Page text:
Amalgamation vs. Democracy

An RTH reader argues that the solution to the consequences of imposed amalgamation is actually quite simple - democratic choice.

By Letter to the Editor
Published December 20, 2007

Dear Editor,

I read your piece on amalgamation, and you have hit on a recurring theme in Hamilton.

Fred Napoli and I led a movement to have Flamborough Council challenge the most recently imposed amalgamation. We also closely reviewed provincial documents - something the Hamilton media either neglected or was reluctant to do - and discovered a political deception worthy of bringing before the Courts.

I'm sharing this because I believe our objective of several years ago goes to the heart of the question you pose at the end of your blog entry. The solution to the consequences of imposed amalgamation is actually quite simple - democratic choice.

As things currently stand in Ontario, municipalities are created by Queen's Park. Anyone who believes that municipalities are 'government' has swallowed the lie. Municipalities are at best provincial agencies, and at worst they are puppets or lap dogs.

The solution is that municipalities need to exist 'at the consent of the governed' - the fundamental test for any democratic institution.

Unfortunately, our elected provincial leaders do not trust the public to make informed decisions about which municipal structure can best serve the needs of the constituents.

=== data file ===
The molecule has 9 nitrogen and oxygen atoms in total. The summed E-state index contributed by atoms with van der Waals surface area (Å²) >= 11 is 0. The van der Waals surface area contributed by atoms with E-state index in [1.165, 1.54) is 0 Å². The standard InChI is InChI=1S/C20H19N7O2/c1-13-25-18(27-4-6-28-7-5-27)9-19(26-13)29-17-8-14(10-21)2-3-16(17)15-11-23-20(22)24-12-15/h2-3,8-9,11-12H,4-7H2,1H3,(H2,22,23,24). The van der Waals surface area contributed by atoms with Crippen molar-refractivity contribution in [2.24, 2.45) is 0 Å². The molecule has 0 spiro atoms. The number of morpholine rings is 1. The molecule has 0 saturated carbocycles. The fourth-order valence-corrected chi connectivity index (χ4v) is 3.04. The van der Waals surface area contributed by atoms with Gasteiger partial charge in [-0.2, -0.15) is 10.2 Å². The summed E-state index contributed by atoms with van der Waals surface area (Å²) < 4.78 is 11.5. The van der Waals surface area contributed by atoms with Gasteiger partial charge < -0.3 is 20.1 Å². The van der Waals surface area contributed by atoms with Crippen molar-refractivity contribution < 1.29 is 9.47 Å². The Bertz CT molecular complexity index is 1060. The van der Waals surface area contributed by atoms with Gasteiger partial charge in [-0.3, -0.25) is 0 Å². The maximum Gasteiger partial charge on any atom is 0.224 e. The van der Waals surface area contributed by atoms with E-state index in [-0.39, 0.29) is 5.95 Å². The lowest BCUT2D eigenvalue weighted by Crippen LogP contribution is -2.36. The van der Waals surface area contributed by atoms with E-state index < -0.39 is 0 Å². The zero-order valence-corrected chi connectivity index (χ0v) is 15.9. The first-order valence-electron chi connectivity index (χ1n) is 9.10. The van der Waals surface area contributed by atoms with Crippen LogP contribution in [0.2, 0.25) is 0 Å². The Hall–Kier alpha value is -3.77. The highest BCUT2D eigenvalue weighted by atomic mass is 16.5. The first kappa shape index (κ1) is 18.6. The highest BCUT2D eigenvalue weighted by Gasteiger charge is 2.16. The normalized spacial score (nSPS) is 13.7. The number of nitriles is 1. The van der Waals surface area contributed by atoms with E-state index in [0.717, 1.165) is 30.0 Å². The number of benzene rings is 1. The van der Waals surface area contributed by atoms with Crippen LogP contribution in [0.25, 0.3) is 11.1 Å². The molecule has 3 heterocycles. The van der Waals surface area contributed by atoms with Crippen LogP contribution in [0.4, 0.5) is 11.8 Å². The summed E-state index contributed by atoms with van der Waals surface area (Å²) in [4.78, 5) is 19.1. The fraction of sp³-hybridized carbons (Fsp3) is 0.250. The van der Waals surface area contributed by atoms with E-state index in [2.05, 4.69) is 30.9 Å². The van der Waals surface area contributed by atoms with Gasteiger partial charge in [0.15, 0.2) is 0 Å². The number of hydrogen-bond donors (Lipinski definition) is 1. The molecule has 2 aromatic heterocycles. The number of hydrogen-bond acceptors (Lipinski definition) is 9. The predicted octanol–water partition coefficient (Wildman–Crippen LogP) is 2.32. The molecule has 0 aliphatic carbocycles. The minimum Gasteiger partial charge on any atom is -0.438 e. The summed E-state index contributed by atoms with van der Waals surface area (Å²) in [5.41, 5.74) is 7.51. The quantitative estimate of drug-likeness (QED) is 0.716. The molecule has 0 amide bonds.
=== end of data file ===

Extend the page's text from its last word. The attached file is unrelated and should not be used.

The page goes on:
The Mike Harris regime made the very same mistake that doomed the 1974 Bill Davis version of imposed amalgamation.

Hamilton could function as a two-tier region, as a tri-city model, or as a unified city, but only if that is the decision of the citizens. Until voters are given such a choice, Hamilton's system of government hangs under a cloud of illegitimacy.

This is sad, but true, especially given the immense needs in our community which are deserving of solutions - solutions that require unity and a shared vision.

Each time I enter Hamilton via York Blvd., I can't help but think of the irony that Hamilton is guarded by Dundurn Castle, a monument to a man whose claim to fame was his desire to preserve the Family Compact and oppose democratic government.

Keep hammering away for democracy.

Best Regards,
Ken Bosveld

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